By: Cory William Berlekamp
On March 16 from 5:30 p.m. – 8:00 p.m., students from 19 different countries will represent their cultures through traditional dance, dress, and cuisine during the University of Findlay’s 49th annual International Night.
The event is held in the student recreational center of the Koehler Complex and is free to students and the community to come and indulge in the different cultures represented at the University. Director of International Education Eileen Rucki says this will be the third year that International Night will be held in the FRC after the Buford Center for Diversity & Services took over the event. Before they did, the event was held in the AMU.
“When it became our responsibility, we immediately switched it in to the student rec center and made it a much bigger event,” said Rucki. According to Rucki, the number of attendees went from 250 to 1200 in their first year hosting, and was up to around 1500 last year.
Out of the 43 different countries represented at the University of Findlay, including the United States, 19 of them will be participating in the evening.
“It sounds like a low percentage but, for students, remember this is a lot to ask,” said Rucki. She believes it is important not only for the students themselves, but for the surrounding area.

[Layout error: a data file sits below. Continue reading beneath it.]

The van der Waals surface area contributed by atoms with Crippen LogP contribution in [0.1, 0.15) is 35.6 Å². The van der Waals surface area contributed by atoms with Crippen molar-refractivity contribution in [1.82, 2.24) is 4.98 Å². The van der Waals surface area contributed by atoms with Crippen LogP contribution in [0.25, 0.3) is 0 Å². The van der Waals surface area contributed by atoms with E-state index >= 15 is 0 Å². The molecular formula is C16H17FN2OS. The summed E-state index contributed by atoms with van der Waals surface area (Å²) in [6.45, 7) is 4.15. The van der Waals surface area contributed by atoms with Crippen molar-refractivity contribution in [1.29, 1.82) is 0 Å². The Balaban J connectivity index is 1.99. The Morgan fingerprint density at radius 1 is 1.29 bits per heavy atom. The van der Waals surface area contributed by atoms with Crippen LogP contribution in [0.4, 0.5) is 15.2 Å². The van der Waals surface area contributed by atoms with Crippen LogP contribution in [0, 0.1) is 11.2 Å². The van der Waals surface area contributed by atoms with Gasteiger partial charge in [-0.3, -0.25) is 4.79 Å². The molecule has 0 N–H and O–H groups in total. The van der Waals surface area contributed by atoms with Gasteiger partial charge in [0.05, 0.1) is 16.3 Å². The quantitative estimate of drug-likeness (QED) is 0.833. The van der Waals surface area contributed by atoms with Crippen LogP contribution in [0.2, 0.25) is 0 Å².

“Findlay is not particularly internationally diverse but the campus is, so let’s bring that culture and information to the community as well,” said Rucki.
For one country, it will be their first year represented at international night. Michaela Fasching and Michael Kaindlstorfer are exchange students from Austria here for the spring semester. They will be in traditional Austrian dress teaching the Vienna Waltz while showcasing an Austrian soft drink and wafers.
“I think it is our duty to present our country to other people, to widen their horizon,” said Kaindlstorfer. “I want people to know how much people know about Austria because of famous things like Arnold Schwarzenegger, Mozart and also Red Bull, which nobody really knows is from Austria.”
These two students are on exchange, while UF Student Parker Nash is studying in Austria for the spring. The Buford Center is also hosting a Study Abroad Open House on March 20 from 12-5 p.m. to get students involved in such exchange programs.
According to Rucki, it is not just type of food or act that is special about International Night, but the entire event. She has also turned down requests to provide a map for attendees.
“I don’t want you to have a map. I don’t want you to go to China because you like Chinese food, I want you to wander past Saudi Arabia,” said Rucki. “I want you to go through the space and trip over things that you might not have availed to yourself otherwise.”
Another thing to look forward to is an impromptu intercultural dance celebration that finishes the evening. According to Rucki, the portion happened spontaneously a few years ago when they were playing different music to end the night.
“You had Nepal dancing next to Saudi Arabia dancing next to Ireland, it was kind of my favorite part of the night,” stated Rucki.
As much fun as the night will be for domestic students, Rucki stresses that this is an outlet of expression for international students.
“I think the biggest thing is to give international students a chance to be proud,” said Rucki. “You don’t have to be like ‘when in Rome, do as the Romans do.’ You do what you want, this is your space so do your thing.”